Back to the sand and the chafing.  Every year it's an issue.  My boys used to play in the breaking waves near the shore and body surf right up onto the beach.  They would accumulate so much sand in their shorts that they were weighed down by these saddlebags.  After the first day the waddle-walk would make its appearance and for the rest of the trip all we heard about was the chafing.  We tried compression shorts under the suit, cutting out the lining (with a Swiss Army knife's scissors no less), layers of underwear, wrapping their upper thighs with bandages, and finally we broke down and got wet suits for them.  That seems to have helped some, but it created neck and arm irritation to replace the thigh irritation.  I can't win.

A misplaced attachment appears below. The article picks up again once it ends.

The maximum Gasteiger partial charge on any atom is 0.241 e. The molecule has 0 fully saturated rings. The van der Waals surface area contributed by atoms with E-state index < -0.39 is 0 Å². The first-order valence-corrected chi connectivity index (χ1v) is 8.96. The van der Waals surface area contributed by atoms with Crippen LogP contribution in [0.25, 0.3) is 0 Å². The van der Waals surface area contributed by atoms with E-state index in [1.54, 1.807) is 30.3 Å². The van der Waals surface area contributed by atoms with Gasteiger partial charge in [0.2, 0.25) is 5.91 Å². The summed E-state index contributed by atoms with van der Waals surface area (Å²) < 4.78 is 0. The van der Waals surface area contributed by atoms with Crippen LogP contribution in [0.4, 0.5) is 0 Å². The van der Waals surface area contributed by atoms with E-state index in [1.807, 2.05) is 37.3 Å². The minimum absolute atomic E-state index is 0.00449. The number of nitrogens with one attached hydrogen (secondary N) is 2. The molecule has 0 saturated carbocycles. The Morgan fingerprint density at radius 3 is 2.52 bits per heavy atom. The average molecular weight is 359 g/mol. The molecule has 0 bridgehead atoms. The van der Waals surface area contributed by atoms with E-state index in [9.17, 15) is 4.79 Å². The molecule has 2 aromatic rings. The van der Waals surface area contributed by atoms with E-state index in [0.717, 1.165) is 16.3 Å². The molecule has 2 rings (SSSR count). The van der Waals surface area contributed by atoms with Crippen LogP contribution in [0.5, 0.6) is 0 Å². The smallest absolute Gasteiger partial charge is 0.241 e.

Aside from your general sandy, grimy existence during camping you get to deal with the wildlife.  The upside of beach camping is: no bears, and minimal bug issues.  What we've discovered instead is that Santa Barbara has quite a skunk population!  Last year as we were all sitting around the campfire I heard a rustling sound and looked over to find a skunk heading my way.  Like the brave, protective men they are my husband and his friend immediately jumped up and ran for the hills, leaving me frozen in my seat, worrying that any move would cause it to spray.  The brazen little guy walked directly under my camp chair and out the other side and I finally scampered away - all while the "men" directed flashlights at our furry visitor from the bushes.  This year we joked that we should clean up early to avoid more visitors, but of course you forget such ideas when you've been enjoying a campfire with some drinks in hand.  It turns out that PepĂ© was digging through our trash bag, brazen as can be.  If we tried to shoo him away his tail would stand straight up and we stopped menacing our visitor.  Thankfully he ran away instead of spraying us when somebody lobbed a rock near him.